I Really Hope Artists Continue To Release Powerful, Introspective Songs During Quarantine

A group of men with blue hair

I have really high hopes for the music that is being created during this weird time in our lives. I am hoping that there are songs being written with better content than going out, getting drunk, and texting your ex, since no one should really be doing that right now.

During this quarantine, we’ve had a lot of time to spend alone with our thoughts and feelings, the ones that we often try to avoid. Some of us have still managed to avoid them by picking up new hobbies, but on the other hand, deep feelings often lead to some pretty great songs.

Of course, Luke Combs already released his new song, “Six Feet Apart,” which is bound to be a hit because he’s Luke Combs and we can all relate. But I’m talking about songs that are less literal and more introspective.

We actually have received a few songs like this since the quarantine began. Songs that dig deep into who we are as people, what we’re struggling with, and how we can be better. Two that stand out to me are “Brave” by Ruston Kelly and “War with My Mind” by Flatland Cavalry. Both of these songs were written long before this pandemic and inspired by other things in the writers’ lives, but are also incredibly relevant during this time.

First, “Brave” is a solo write by Ruston Kelly, where spends a little time reflecting on past mistakes, but most of the time focusing on the battle to move forward and wondering how he will be remembered when he dies.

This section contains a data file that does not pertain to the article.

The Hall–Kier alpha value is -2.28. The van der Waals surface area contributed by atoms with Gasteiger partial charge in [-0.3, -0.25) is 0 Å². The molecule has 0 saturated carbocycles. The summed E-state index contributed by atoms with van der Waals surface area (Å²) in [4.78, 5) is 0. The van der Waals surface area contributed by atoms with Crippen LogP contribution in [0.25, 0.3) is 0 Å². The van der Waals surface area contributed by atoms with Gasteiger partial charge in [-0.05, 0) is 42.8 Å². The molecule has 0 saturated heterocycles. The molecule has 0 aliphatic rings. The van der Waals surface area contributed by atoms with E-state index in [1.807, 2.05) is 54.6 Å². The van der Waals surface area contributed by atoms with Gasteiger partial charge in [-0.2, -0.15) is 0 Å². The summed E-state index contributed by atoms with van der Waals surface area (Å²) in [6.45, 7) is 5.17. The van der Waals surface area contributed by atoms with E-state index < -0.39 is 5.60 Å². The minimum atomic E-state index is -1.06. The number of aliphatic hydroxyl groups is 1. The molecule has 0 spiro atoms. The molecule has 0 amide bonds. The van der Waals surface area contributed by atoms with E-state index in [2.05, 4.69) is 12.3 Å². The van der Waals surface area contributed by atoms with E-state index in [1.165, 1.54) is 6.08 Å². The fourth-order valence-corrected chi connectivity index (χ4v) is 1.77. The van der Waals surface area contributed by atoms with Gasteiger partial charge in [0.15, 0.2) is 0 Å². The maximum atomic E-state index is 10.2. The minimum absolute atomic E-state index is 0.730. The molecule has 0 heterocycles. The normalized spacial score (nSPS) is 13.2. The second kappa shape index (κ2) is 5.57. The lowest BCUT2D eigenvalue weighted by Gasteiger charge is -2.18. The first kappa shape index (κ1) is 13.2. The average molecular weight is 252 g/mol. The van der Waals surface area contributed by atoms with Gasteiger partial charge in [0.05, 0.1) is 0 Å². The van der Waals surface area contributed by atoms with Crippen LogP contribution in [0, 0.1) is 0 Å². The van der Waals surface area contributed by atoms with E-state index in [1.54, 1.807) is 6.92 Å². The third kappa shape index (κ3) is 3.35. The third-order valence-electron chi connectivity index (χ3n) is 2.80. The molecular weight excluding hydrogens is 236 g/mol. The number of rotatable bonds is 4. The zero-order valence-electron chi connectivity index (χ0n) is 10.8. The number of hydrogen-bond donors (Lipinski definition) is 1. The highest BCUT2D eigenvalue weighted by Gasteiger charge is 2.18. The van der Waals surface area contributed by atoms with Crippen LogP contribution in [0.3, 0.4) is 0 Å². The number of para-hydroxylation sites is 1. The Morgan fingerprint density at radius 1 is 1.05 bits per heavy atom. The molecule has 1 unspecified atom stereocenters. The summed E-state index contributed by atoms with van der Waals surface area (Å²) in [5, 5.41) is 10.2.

When you’re listening to this song, you can really start to think about changes that you’ve made or changes that you can make from here on out to live a better life. There is no way after all of this that life will go back to “normal.” Normal doesn’t exist anymore. So how can we improve ourselves to live in this new normal so that it’s a better place for everyone?

Second, “War With My Mind,” written by Flatland Cavalry’s lead singer, Cleto Cordero and Kaitlin Butts, talks about being stuck wrestling around with all of your past mistakes and poor coping mechanisms.

The song ends on a positive note of realizing that you won’t always be stuck in this difficult place and things will be better. All of that is incredibly relatable to the current situation we’re living. Feeling like prisons in our homes with nothing to do but think about the things we used to stay busy in order to block out.

It’s good to know that we aren’t always going to be stuck in quarantine, but what will we realize about ourselves when we’re on the other side?

These songs help show how universal it is to struggle with things like addiction or mental illness, but they also show how we can keep fighting and move forward to better days and a better life.

This is the kind of introspection I hope more songwriters are inspired to work for in the songs they are creating during this quarantine. We all struggle with different things at different times, but right now, everyone is dealing with the quarantine in one way or another. And hopefully, when the smoke clears and the dust settles, we all emerge from it better than we were before.

A beer bottle on a dock



A beer bottle on a dock